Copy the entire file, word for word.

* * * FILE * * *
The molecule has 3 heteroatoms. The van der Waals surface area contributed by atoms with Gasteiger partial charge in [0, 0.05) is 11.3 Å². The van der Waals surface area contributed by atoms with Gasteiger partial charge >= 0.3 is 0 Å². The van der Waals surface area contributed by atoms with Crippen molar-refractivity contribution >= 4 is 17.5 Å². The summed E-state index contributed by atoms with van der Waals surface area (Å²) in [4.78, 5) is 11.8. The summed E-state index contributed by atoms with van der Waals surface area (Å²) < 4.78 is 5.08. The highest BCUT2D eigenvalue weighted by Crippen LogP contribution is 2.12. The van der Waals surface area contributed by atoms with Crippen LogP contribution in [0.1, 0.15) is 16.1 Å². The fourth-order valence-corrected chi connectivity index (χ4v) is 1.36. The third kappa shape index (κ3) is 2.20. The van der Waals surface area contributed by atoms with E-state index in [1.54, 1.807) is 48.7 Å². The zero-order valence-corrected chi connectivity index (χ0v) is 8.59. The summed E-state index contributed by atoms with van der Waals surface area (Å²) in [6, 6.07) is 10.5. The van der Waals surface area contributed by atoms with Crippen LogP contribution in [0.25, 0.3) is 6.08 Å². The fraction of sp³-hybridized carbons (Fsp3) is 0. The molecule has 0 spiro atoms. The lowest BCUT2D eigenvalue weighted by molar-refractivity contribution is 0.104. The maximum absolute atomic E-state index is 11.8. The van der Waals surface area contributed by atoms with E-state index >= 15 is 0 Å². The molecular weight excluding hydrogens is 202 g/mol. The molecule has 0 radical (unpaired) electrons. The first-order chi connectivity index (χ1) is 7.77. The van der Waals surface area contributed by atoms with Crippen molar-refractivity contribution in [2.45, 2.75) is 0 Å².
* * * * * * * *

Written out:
The molecule has 3 heteroatoms. The van der Waals surface area contributed by atoms with Gasteiger partial charge in [0, 0.05) is 11.3 Å². The van der Waals surface area contributed by atoms with Gasteiger partial charge >= 0.3 is 0 Å². The van der Waals surface area contributed by atoms with Crippen molar-refractivity contribution >= 4 is 17.5 Å². The summed E-state index contributed by atoms with van der Waals surface area (Å²) in [4.78, 5) is 11.8. The summed E-state index contributed by atoms with van der Waals surface area (Å²) < 4.78 is 5.08. The highest BCUT2D eigenvalue weighted by Crippen LogP contribution is 2.12. The van der Waals surface area contributed by atoms with Crippen LogP contribution in [0.1, 0.15) is 16.1 Å². The fourth-order valence-corrected chi connectivity index (χ4v) is 1.36. The third kappa shape index (κ3) is 2.20. The van der Waals surface area contributed by atoms with E-state index in [1.54, 1.807) is 48.7 Å². The zero-order valence-corrected chi connectivity index (χ0v) is 8.59. The summed E-state index contributed by atoms with van der Waals surface area (Å²) in [6, 6.07) is 10.5. The van der Waals surface area contributed by atoms with Crippen LogP contribution in [0.25, 0.3) is 6.08 Å². The fraction of sp³-hybridized carbons (Fsp3) is 0. The molecule has 0 spiro atoms. The lowest BCUT2D eigenvalue weighted by molar-refractivity contribution is 0.104. The maximum absolute atomic E-state index is 11.8. The van der Waals surface area contributed by atoms with E-state index >= 15 is 0 Å². The molecular weight excluding hydrogens is 202 g/mol. The molecule has 0 radical (unpaired) electrons. The first-order chi connectivity index (χ1) is 7.77. The van der Waals surface area contributed by atoms with Crippen molar-refractivity contribution in [2.45, 2.75) is 0 Å².